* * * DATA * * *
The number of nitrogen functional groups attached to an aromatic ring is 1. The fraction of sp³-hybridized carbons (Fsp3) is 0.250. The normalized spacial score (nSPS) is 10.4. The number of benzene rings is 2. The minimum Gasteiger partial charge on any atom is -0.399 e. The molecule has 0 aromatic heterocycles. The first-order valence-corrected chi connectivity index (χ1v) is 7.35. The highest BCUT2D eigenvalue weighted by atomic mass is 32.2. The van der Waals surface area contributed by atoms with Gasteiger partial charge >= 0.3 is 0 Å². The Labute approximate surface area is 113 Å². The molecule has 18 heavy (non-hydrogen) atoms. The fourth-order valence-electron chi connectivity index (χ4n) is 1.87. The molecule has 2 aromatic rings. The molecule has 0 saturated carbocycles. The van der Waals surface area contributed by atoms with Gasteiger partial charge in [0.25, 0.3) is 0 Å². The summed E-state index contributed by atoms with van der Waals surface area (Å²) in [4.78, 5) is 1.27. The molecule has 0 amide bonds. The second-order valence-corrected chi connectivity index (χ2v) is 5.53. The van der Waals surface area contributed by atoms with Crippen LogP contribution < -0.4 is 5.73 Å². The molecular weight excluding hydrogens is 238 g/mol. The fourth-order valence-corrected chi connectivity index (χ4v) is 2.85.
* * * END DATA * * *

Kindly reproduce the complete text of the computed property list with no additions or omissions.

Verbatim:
The number of nitrogen functional groups attached to an aromatic ring is 1. The fraction of sp³-hybridized carbons (Fsp3) is 0.250. The normalized spacial score (nSPS) is 10.4. The number of benzene rings is 2. The minimum Gasteiger partial charge on any atom is -0.399 e. The molecule has 0 aromatic heterocycles. The first-order valence-corrected chi connectivity index (χ1v) is 7.35. The highest BCUT2D eigenvalue weighted by atomic mass is 32.2. The van der Waals surface area contributed by atoms with Gasteiger partial charge >= 0.3 is 0 Å². The Labute approximate surface area is 113 Å². The molecule has 18 heavy (non-hydrogen) atoms. The fourth-order valence-electron chi connectivity index (χ4n) is 1.87. The molecule has 2 aromatic rings. The molecule has 0 saturated carbocycles. The van der Waals surface area contributed by atoms with Gasteiger partial charge in [0.25, 0.3) is 0 Å². The summed E-state index contributed by atoms with van der Waals surface area (Å²) in [4.78, 5) is 1.27. The molecule has 0 amide bonds. The second-order valence-corrected chi connectivity index (χ2v) is 5.53. The van der Waals surface area contributed by atoms with Crippen LogP contribution < -0.4 is 5.73 Å². The molecular weight excluding hydrogens is 238 g/mol. The fourth-order valence-corrected chi connectivity index (χ4v) is 2.85.